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Pacific ‘Chemical Equator’ is Discovered

October 7, 2008

British scientists say they’ve found a “chemical equator” that divides Northern Hemisphere polluted air from the mostly uncontaminated Southern Hemisphere.

University of York researchers said they discovered evidence of an approximately 30-mile-wide atmospheric chemical equator above the western Pacific Ocean.

The scientists said their findings show, for the first time, that the chemical and meteorological boundaries between the two hemispheric air masses are not necessarily the same. They said the discovery might provide important clues to help scientists model simulations of the movement of pollutants in the atmosphere more accurately, and to assess the impact of pollution on climate.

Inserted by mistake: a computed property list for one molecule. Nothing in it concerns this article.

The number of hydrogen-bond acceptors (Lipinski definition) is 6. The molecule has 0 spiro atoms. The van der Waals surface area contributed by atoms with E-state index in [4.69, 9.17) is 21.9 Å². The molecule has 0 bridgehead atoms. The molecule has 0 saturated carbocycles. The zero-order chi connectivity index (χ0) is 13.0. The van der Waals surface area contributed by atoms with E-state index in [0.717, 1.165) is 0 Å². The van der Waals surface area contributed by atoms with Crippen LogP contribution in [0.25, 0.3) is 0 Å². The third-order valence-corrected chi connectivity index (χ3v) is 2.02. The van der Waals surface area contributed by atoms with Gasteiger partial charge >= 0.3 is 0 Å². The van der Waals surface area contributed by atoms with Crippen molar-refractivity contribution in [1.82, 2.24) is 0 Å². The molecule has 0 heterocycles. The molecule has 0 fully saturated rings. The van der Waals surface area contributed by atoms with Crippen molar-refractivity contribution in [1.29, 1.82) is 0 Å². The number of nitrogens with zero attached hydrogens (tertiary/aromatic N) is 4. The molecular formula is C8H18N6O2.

The research that included scientists from the Universities of Manchester and Cambridge, as well as Australia’s Flinders University and the Australian Bureau of Meteorology, appeared in the Journal of Geophysical Research — Atmospheres.




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